About the artwork
About the Artist
Otto van Rees was a Dutch artist from Freiburg, Germany who grew up in a politically and socialistically engaged family. His father founded an idealistic colony in Blaricum in 1899, inspired by writers and philosophers such as Leo Tolstoj, that had a strong connection with vegetarianists in Ascona, Swiss. Hence, Van Rees grew up in an environment full of artists, philosophers and anarchists. He was tutored by painters Jan Toorop and Herman Heijenbrock and worked in the style of luminism in his early period. Van Rees went to Paris in 1904 upon the recommendation of Jan Toorop. He would soon meet George Braque, Pablo Picasso and Kees van Dongen there, who he would befriend. Van Dongen and Van Rees would work together in a neo-impressionistic style, tending towards fauvism after a trip to Italy in 1905. His works started to tend more towards abstract, probalbly influenced by Braque, which led him to participate in cubistic expositions in Paris and Berlin alongide Piet Mondriaan, Fernand Léger and Henri Le Fauconnier around 1912. In 1915, Van Rees exposed with Hans Arp in Zürich, which is seen as one of the first expressions of Dadaïsm. The horrors of the First World War had an impact on Otto’s work, leading to religious themes.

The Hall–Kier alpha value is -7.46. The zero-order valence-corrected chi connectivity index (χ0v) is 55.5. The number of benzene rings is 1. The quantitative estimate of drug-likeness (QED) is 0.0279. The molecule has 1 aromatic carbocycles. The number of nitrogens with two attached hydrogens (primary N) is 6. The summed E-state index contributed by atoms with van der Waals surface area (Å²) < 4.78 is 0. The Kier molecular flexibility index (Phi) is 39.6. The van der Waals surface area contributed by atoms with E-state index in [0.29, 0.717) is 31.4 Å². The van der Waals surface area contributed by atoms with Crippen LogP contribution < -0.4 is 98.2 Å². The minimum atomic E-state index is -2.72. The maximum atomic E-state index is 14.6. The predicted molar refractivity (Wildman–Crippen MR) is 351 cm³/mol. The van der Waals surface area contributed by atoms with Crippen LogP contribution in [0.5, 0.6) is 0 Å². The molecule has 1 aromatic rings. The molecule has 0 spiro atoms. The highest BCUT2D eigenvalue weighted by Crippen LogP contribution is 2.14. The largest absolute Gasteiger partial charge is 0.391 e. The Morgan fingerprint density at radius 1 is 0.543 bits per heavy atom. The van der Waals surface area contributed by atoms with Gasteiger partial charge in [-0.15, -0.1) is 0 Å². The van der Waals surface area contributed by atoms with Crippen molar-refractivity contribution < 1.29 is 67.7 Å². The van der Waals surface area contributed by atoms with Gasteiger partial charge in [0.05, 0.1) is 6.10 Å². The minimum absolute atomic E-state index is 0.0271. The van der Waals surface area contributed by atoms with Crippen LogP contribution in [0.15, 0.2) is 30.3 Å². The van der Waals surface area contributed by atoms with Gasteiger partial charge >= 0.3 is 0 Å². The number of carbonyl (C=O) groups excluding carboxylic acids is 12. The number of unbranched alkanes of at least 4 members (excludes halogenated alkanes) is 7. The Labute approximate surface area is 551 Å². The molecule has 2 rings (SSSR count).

Towards the end of his career, Otto moved to Bergen and many other Dutch and Belgian villages and started working in a more figurative manner than before, creating religious depictions, still-lifes and portraits. He kept traveling throughout Europe until his death. He is seen as an important person in the Dutch art history, because of his large network amongst the European avant-garde in the first half of the 20th century.